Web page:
This very beautiful small tree is a native of Japan, China and Korea. It is a naturally very variable species and that together with the fact that it has been cultivated by man for centuries has resulted in the existence of several hundred varieties. For bonsai the straight species is very often chosen although many different varieties are also to be seen coming from the far east as bonsai.
The species is very happy growing in UK conditions. It was introduced here in 1820. Like many fairly early flushing species spring frosts will always be something to watch out for. Otherwise it is quite easy to grow and keep as bonsai. It does have phenomenally good growth characteristics for bonsai. It responds great to pruning which helps the rapid development of branching. Like any number of deciduous species the branches are quite brittle requiring great care if wire is used. Happy in a pot with the correct care and treatment of roots. A must for any bonsai collection.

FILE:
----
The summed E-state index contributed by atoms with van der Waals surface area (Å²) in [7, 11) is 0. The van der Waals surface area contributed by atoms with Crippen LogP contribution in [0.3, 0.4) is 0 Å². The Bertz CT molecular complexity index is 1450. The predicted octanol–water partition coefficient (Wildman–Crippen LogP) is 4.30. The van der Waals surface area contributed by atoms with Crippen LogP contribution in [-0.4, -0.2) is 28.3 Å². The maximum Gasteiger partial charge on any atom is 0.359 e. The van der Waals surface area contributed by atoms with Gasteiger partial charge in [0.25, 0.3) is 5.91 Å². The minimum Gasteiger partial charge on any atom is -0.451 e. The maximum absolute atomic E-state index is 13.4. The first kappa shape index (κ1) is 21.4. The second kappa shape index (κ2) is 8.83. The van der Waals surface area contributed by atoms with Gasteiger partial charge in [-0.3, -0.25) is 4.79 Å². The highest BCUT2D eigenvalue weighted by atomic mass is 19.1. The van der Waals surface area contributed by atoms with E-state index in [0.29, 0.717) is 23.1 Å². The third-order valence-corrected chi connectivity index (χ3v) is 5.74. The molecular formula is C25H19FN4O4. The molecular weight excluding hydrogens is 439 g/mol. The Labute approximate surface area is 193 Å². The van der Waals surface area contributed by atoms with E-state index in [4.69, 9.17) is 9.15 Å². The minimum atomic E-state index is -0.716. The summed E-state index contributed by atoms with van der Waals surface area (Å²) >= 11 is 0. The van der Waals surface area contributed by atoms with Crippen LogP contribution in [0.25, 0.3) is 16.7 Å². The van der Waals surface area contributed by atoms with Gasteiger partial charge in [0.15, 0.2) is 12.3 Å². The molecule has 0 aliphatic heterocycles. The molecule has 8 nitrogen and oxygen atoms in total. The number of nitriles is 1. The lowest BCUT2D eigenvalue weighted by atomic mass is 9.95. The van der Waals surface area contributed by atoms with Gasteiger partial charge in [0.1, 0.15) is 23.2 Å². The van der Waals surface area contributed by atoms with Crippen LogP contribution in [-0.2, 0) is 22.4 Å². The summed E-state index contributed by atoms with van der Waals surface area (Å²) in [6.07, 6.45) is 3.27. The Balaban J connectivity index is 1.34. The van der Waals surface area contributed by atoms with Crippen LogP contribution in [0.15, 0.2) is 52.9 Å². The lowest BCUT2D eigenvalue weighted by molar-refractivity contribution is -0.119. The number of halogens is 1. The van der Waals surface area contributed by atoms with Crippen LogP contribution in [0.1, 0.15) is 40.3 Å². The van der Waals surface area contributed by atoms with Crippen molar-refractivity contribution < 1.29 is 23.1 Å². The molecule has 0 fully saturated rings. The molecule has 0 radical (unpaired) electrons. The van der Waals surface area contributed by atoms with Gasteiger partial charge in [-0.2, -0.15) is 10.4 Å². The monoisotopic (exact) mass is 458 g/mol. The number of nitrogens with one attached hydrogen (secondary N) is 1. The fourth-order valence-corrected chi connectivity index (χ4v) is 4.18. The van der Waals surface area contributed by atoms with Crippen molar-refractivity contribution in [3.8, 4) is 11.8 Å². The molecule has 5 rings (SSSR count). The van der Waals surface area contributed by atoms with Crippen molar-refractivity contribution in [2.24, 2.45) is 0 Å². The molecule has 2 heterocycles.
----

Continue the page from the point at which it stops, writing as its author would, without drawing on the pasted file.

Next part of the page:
This example would appear to be the species rather than any named variety. It looks as though it might be quite an age from the colour of the bark on a good part of the trunk. Summer images with the tree cloaked in leaves are not good for showing the branch structure but it is certain that, although this bonsai has a basic structure, much more can be done to develop both primary and secondary branching and then of course the ramification. At least though you are not spending years growing a trunk ! The tree measures 65cm in height with branches spreading to 40cm. As the roots enter the soil the measurement across is 13cm. and above this the trunk diam. is 6cm. It features a good buttress flair with some interesting character. It is potted in a rectangular plastic bonsai training pot 35x26x9cm. The future development of this bonsai is essentially a growing and pruning exercise and will provide a great deal of enjoyment in the process. We purchased it, in the Lake District, as part of a small collection of bonsai when the owner sadly died.